Raw SWNTs contain high levels of amorphous and graphitic
carbon as well as catalyst particles as shown in Figs. 2共a兲 and
2共b兲, which can affect the EPR spectra. Removal of carbon
075424-2
PHYSICAL REVIEW B 81, 075424 共2010兲
EXCHANGE INTERACTIONS OF SPIN-ACTIVE…
TABLE I. Line width parameters used in the simulation relating to produce the simulated spectra in Figs. 1共b兲 and 1共d兲, for [email protected] C82 and
[email protected] C82, respectively.
[email protected] C82
[email protected] C82
MF Molar
Content 共%兲
Pure
45
35
29
17
12
8
6
4
3
2
1.1
0.8
Ratio
Exchange/Hyperfine
Hyperfine
共LW/mT兲
Exchange
共LW/mT兲
MF Molar Content
共%兲
Ratio
Exchange/Hyperfine
Hyperfine
共LW/mT兲
Exchange
共LW/mT兲
Pure
11.50
9.00
7.33
5.25
4.00
3.17
2.70
2.03
1.50
1.22
0.28
0.11
0.801
0.105
0.102
0.099
0.093
0.089
0.085
0.082
0.078
0.076
0.072
0.067
0.064
1.221
0.183
0.178
0.175
0.166
0.160
0.153
0.149
0.143
0.139
0.134
0.126
0.122
71
46
41
35
26
13
7
5
3
1.3
0.6
0.4
12.33
5.67
5.25
4.00
3.55
1.78
1.22
0.89
0.61
0.43
0.18
0.05
0.139
0.136
0.136
0.135
0.133
0.130
0.126
0.125
0.122
0.118
0.115
0.113
0.406
0.376
0.368
0.358
0.339
0.299
0.268
0.252
0.230
0.198
0.172
0.160
impurities and catalyst particles produced purified SWNTs,
shown in Figs. 2共c兲 and 2共d兲. TEM studies of the 10%
[email protected] C82 : C60 peapod sample shown in Fig. 2共e兲 indicate a
high level of filling of SWNTs up to approximately 60%–
80%, with reduced amounts of amorphous carbon and catalyst particles. Figure 2共f兲 shows a HRTEM image of a typical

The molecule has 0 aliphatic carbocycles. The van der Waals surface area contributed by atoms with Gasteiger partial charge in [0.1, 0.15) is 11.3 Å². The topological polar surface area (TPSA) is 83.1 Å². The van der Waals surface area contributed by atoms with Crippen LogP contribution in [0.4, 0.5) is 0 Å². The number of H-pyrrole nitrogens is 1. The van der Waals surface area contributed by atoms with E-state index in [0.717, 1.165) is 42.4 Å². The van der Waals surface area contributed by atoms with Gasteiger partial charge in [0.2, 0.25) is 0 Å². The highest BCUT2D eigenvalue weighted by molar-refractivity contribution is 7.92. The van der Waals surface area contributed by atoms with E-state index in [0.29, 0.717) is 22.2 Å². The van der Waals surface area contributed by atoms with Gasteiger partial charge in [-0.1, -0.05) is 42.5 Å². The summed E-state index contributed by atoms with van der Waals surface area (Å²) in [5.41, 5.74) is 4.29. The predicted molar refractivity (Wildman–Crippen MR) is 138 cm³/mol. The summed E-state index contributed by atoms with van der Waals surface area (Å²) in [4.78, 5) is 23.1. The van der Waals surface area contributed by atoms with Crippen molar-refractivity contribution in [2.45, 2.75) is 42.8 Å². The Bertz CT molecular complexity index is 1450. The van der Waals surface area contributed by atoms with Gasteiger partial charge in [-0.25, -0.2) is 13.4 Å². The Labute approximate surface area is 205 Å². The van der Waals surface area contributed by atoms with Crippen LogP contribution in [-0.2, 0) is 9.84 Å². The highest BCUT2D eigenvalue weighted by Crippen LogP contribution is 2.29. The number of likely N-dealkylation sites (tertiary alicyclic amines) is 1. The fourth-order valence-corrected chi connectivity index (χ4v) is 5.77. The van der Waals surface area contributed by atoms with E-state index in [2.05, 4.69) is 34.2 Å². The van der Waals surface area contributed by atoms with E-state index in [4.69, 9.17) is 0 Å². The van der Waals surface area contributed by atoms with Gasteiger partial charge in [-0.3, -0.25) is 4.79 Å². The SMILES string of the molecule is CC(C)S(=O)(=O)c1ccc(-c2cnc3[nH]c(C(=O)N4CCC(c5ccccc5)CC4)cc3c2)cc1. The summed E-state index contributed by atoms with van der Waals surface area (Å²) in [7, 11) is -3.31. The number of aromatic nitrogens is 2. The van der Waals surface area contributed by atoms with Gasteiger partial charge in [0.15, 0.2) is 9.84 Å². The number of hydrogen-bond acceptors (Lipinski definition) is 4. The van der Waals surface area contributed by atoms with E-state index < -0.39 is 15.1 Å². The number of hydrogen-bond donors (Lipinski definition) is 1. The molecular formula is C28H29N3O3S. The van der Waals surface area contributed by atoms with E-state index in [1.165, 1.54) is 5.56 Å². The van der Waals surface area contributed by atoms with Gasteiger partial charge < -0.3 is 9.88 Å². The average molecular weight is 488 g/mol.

isolated peapod filled with fullerenes.
We measured the CW EPR spectrum with the fullerenes
first on the outside of the SWNTs and then inside the
SWNTs. These two measurements allow any change in the
interactions caused by one-dimensional filling inside of the
nanotube to be identified. We prepared peapods with a molar
concentration of 10% and 0.1% [email protected] C82. Figure 3共a兲 shows
the CW EPR spectra of the 10% [email protected] C82 : C60 sample on the
outside of the SWNTs, with 8 peaks attributed to the hyperfine structure of [email protected] C82 resolved. The 0.1% [email protected] C82
sample, Fig. 3共b兲, shows almost no noticeable structure due
to the minimal amount of [email protected] C82 and the substantial
amount of EPR silent C60.
Figure 3共c兲 shows that upon encapsulation of the 10%
[email protected] C82 : C60 peapods the hyperfine structure disappears.
The spectrum contains a narrow peak with linewidth ⬃1 G
and a broader background peak of linewidth 4.5 G. This
broad background peak is also present in the diluted 0.1%
[email protected] C82 peapod sample, shown in Fig. 3共d兲, suggesting it
should not be attributed to the metallofullerenes, but arises
instead from some other source such as, amorphous carbon
or a catalyst carbon. The narrow 1 G peak has two possible
origins, charge transfer between the nanotube and [email protected] C82
resulting in a spin 21 electron or hole on the SWNT with no
measurable Sc hyperfine interaction, or the presence of
a
332
b
334
336
332
338
335
336
337
Magnetic Field [mT]
FIG. 2. 共a兲 TEM image of raw SWNT bundles. 共b兲 TEM image
of raw SWNTs with higher magnification. 共c兲 TEM image of purified SWNTs. 共d兲 TEM of purified SWNTs with higher magnification. 共e兲 TEM image of [email protected] C82 : C60 peapods. 共f兲 TEM image of
isolated [email protected] C82 : C60 peapods with higher magnification.
336
338
d
c
334
334
Magnetic Field [mT]
Magnetic Field [mT]
338
334
335
336
337
338
Magnetic Field [mT]
FIG. 3. 共Color online兲 共a兲 CW EPR of 10% [email protected] C82 : C60 upon
the surface of the SWNT. 共b兲 CW EPR of 0.1% [email protected] C82 : C60 upon
the surface of the SWNT. 共c兲 CW EPR of 10% [email protected] C82 : C60 peapods, including a model of the two components, the narrow and